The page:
Coronavirus and Blood Clots: What You Need to Know
As the COVID-19 virus continues to threaten the world, many people are trying to learn as much as they can to protect the health of themselves and their loved ones. One of the most mysterious aspects of the virus is the plethora of unexplained side effects that seem to correlate with this dangerous disease. One of the side effects appears to be blood clots. Although medical professionals don’t completely understand this relationship yet, scientists and experts have been able to give some insight to help us better understand the issue.
Educating Yourself About Blood Clots
Blood clots are usually the body’s natural response to trauma or injury. Often, a blood clot prevents excessive blood loss in the event of broken skin, but when it becomes trapped within vessels and veins, it may not always dissolve on its own. A blood clot can travel throughout the body and cause a variety of health issues: Sharp chest pain, excessive coughing, breathlessness, and throbbing in your appendages can all be signs of a potential clot and should be looked at by a professional immediately.
The Link Between COVID-19 and Blood Clots
While nothing is certain yet, there are a few main running theories as to why we’re seeing this correlation between dangerous blood clots and the presence of the novel coronavirus. One theory is that blood clots occur when the virus attacks the endothelial cells inside of blood vessels. It does this by binding to ACE2 receptors, which live in the endothelial cell membrane. This process could potentially spark the release of proteins that lead to clotting. Another running theory is the virus stimulates a hyperactive inflammatory response. Inflammation has previously been linked to the formation of blood clots.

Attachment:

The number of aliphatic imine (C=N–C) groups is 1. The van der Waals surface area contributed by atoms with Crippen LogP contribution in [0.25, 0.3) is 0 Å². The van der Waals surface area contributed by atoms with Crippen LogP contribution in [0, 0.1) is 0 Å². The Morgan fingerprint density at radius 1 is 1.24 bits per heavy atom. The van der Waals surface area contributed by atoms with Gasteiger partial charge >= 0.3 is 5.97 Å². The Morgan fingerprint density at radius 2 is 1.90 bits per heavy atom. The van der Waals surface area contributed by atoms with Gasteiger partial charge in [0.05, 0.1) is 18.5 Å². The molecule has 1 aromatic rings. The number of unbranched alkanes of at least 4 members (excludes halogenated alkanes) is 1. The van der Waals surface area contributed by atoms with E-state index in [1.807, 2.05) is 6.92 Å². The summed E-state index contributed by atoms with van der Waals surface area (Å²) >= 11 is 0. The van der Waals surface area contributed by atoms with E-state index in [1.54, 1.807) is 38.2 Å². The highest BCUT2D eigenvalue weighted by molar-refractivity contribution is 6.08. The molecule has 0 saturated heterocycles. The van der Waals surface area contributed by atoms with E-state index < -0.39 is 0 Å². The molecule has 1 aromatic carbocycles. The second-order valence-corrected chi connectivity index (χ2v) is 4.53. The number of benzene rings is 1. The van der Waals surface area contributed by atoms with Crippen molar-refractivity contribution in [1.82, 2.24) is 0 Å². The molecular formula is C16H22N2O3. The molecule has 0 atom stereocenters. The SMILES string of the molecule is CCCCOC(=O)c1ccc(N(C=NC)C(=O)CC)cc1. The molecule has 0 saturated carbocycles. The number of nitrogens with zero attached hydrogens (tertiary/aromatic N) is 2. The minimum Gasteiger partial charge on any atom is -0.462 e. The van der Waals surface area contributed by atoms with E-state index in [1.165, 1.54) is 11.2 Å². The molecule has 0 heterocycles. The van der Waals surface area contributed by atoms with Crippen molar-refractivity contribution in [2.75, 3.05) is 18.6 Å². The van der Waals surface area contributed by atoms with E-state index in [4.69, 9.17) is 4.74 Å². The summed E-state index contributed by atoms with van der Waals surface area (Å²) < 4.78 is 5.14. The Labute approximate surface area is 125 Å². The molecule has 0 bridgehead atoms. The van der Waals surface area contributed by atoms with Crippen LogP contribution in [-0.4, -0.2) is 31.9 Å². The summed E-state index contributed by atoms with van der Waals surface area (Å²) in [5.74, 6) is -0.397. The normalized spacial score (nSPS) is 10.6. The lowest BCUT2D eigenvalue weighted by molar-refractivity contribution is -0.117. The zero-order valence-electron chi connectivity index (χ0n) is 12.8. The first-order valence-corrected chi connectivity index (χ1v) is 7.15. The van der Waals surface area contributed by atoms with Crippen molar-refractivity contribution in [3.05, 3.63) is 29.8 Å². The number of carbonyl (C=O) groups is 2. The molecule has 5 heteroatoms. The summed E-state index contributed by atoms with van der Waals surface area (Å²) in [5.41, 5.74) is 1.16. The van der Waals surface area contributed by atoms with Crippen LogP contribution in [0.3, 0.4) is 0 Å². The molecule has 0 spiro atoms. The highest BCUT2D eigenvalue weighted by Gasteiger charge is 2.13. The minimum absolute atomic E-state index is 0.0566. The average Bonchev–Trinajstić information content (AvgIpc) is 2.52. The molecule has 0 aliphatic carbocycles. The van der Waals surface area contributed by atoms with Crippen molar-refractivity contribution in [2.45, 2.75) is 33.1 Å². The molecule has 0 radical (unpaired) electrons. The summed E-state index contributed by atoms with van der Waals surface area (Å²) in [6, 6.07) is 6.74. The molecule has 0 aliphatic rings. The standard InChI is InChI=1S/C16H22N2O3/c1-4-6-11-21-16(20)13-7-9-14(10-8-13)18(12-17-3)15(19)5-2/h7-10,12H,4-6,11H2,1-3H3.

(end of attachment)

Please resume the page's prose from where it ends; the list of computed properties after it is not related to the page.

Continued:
How COVID-19 Blood Clots Differ from “Normal” Blood Clots
One thing scientists have noticed is the blood clots that form in coronavirus patients seem to differ slightly from those they are used to seeing in patients who aren’t suffering from COVID-19. In coronavirus patients, the clots tend to form more easily in the lungs, as opposed to typical blood clots that form in other parts of the body first and slowly travel toward the lungs. Additionally, clots occurring in COVID-19 patients seem more likely to form in tiny vessels of the lungs; in non-COVID-19 patients, they’re more likely to form in larger vessels. Medical professionals are also finding that blood clots seem to be prevalent in COVID-19 patients who previously had little to no issues with blood clots.
Complications from Blood Clots
As stated earlier, blood clots can lead to a wider variety of health issues. In COVID-19 patients, this condition can exacerbate the illness and worsen the recovery process entirely. Blood clots can block arteries to the brain causing strokes, or they can travel to the lungs and lead to pulmonary embolisms. These types of potential complications make blood clots dangerous, so professional treatment is recommended for severe clotting issues.
Reducing Your Risk
One of the best things you can do to reduce your risk of blood clots is to live a healthy and active lifestyle. High blood pressure, obesity, and diabetes can increase your risk of dangerous clots. Managing these types of ailments will always be in your best interest, especially when health is such a massive global priority. CVG can help you make your usual routine healthier and happier. Head to our learning center for more tips and guidance, and for any further assistance, our team of doctors is ready to help you with amazing telehealth opportunities.